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Posts tagged with: dc

SKOS + DC + Linked Data = Semantic Tagging?

Using Dublin Core terms to link SKOS concepts to Linked Data entities
Still looking for a simple way to tag concrete resources (to-do items, people, locations) with personal concepts (e.g. "non-profit", "research", "semweb"), and also with other non-conceptual resources (clients, projects), I skimmed through the fresh SKOS Recommendation. I'm still a fan of SKOS and frequently wonder about semweb apps where the internal models are grounded in pluggable, personal(!) SKOS schemes, instead of coordination-intensive RDF Schemas or OWL ontologies. I don't know if such an approach could really work, I guess network effects benefit more from rather tightly defined relations and identifiers. Mainly just to have it written down somewhere (this is really not well thought out yet), here are some of the related entry points and considerations:
  • Tagging should be personal.
    While I like the idea of grounding tags in existing dictionaries such as DBPedia, tags seem to work best when they are as user-defined and informal as possible. Last year, I experimented with a tool that allowed me to tag things with other people's delicious tags. It just felt wrong, I wanted my "own" tags. (I think the latest Faviki release is a nice example for combining the best of both worlds).
  • SKOS supports personal tags
    Concepts in SKOS are sort-of scoped (or "namespaced"). If I describe a "Fun" concept, it is defined as seen by the creator of the concept URI, i.e. I can annotate it with ':Fun dct:creator <#me> ; dct:created "2009-08-19"' etc, even though the general idea of Fun was clearly not invented by me, and definitely before today.
  • Tags should be safely portable
    Thanks to URIs, SKOS concepts can be ported to other applications, and they can be grouped and organized in so-called concept schemes, i.e. I could have a "Waving" in a "Dance" concept scheme, and also in a "Netiquette" scheme.
  • There is a need to merge tag sets
    If tags are used to organize all sorts of personal things, it should be possible to merge them into a unified model. Mainly for personal use ("personal world view"), but also for sharing with other people and linking to their views. This is again possible thanks to SKOS being based on RDF, URIs, and very loose semantics.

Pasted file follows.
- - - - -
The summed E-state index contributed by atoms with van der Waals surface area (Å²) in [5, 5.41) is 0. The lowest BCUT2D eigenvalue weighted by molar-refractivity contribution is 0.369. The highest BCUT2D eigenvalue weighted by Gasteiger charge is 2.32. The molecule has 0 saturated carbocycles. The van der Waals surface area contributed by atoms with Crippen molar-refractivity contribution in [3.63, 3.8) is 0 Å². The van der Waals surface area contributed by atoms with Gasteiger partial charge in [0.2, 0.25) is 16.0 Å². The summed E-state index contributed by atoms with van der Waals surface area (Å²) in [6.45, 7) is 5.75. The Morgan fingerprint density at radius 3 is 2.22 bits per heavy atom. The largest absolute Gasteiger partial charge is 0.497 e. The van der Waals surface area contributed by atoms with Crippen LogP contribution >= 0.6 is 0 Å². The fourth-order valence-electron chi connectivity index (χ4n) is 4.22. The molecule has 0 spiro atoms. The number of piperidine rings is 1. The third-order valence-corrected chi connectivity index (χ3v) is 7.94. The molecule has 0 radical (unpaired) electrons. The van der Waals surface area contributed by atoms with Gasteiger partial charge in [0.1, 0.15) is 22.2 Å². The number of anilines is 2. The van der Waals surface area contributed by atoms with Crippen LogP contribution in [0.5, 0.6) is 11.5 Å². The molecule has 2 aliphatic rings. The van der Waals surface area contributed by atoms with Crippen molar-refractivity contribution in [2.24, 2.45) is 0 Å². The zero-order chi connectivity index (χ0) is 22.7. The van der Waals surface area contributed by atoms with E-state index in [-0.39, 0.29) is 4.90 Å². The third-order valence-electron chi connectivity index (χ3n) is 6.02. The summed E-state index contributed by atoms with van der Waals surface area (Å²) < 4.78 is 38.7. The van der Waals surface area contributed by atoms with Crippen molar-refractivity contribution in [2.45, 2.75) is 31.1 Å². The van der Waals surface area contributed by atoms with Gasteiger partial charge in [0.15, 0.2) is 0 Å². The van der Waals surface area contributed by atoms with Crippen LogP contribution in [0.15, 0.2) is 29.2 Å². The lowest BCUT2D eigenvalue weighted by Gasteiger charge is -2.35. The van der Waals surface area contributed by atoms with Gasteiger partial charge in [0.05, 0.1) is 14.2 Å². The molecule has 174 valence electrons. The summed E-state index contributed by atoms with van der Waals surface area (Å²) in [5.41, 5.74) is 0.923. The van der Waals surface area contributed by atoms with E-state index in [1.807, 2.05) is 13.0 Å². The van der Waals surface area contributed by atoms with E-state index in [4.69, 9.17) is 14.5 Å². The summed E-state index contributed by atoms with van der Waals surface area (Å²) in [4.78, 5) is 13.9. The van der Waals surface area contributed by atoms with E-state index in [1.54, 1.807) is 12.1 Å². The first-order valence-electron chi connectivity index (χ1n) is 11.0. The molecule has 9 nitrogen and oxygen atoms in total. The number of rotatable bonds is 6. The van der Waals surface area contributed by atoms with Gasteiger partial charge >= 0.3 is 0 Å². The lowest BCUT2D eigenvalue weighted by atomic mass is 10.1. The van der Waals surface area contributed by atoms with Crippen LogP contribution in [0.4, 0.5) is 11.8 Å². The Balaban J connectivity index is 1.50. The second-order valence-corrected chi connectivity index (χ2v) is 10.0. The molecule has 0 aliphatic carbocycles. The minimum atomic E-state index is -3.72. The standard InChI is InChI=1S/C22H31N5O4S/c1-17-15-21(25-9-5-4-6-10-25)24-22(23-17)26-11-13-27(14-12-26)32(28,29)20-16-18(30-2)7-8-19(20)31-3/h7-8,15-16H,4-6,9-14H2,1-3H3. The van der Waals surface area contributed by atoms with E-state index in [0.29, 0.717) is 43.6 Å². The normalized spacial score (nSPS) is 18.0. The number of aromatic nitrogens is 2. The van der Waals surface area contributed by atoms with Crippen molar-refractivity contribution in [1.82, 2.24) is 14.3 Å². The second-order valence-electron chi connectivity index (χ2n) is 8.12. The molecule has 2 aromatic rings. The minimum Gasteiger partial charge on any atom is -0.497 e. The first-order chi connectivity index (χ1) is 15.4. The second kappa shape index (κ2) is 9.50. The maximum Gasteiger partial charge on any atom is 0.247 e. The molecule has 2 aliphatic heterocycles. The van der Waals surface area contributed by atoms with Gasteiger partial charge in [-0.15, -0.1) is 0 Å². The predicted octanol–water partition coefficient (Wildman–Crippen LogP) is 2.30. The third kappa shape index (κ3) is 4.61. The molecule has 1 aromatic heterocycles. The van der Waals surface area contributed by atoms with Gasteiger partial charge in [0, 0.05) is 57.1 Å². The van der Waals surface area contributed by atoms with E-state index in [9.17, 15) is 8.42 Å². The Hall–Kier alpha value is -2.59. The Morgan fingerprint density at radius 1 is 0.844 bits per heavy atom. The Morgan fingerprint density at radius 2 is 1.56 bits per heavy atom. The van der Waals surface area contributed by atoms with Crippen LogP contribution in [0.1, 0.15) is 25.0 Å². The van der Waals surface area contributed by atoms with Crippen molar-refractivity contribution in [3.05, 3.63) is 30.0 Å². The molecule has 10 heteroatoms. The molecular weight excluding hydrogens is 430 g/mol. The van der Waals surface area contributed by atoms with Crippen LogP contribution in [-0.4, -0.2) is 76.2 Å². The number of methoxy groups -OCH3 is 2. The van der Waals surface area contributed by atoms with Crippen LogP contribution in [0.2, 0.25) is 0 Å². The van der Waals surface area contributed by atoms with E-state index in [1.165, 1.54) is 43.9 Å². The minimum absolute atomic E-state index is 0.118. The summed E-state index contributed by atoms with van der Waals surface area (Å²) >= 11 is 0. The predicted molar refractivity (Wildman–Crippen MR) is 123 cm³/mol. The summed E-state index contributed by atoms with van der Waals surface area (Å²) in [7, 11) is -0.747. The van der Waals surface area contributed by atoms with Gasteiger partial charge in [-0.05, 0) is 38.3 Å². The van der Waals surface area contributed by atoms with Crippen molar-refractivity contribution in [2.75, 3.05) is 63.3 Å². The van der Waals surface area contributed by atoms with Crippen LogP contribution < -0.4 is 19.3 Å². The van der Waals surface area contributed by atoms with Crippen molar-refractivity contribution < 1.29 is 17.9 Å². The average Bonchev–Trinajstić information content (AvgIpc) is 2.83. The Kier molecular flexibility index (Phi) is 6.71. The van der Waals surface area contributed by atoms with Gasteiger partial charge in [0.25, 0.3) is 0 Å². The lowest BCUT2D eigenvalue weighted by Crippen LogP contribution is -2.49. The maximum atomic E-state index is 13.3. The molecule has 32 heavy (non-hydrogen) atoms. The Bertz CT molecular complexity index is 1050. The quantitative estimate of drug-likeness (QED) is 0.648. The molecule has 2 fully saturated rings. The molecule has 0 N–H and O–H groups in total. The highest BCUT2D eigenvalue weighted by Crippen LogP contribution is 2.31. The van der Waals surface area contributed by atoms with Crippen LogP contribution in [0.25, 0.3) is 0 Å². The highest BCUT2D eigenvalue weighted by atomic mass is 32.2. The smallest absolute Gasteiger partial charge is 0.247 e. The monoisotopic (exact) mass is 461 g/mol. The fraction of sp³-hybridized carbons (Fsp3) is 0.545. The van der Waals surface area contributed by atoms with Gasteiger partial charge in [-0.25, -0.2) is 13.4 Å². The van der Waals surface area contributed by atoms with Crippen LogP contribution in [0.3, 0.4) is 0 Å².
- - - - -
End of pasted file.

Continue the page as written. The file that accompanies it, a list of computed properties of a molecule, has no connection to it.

• There is a need to tag real-world objects with concepts
    This is partly obvious. Tags are a means to an end. But while they are already widely used to annotate document-like resources (web pages, photos, etc), I'd also like to tag things like my projects, people in my address book, and similar non-documents. From the SKOS Primer: While the SKOS vocabulary itself does not include a mechanism for associating an arbitrary resource with a skos:Concept, implementors can turn to other vocabularies So, whatever predicate URI we are going to use, it's not going to be provided by SKOS directly.
  • Maybe Dublin Core terms can link non-documents to concepts
    This is a slightly controversial conclusion/assumption, given that DC terms are mainly associated with document metadata. But after exploring the DCMI website, I can't find any clear evidence that their terms can't be used more generally. Both the Usage Guide (thanks to Masahide for the pointer) and the Abstract Model actually support this thought. The Usage guide mentions that "DC metadata can be applied to other resources as well" (but notes that the suitability may depend on the particular context at hand), and the Abstract Model states that the notion of a Dublin Core "resource" is equivalent to "Resource" defined in RDF Schema, which can be anything, even including Literals. So, we can most probably use dct:subject or dct:relation to tag a project or person with a SKOS concept.
  • There is a need to associate concepts with real-world objects
    If we organize our personal concept space with SKOS, we may also want to more formally specify our personal concepts, so that other applications or people can merge them with their tags. Therefore, we need a predicate that can relate concepts to non-concepts such as DBPedia identifiers. Such a mechanism could maybe also help with RDF's general problem of URI aliases. I could have a personal, canonical concept URI for a resource and use it as a container for the resource's various aliases. Again, SKOS does not provide a predicate for this use case, so we've got to look elsewhere.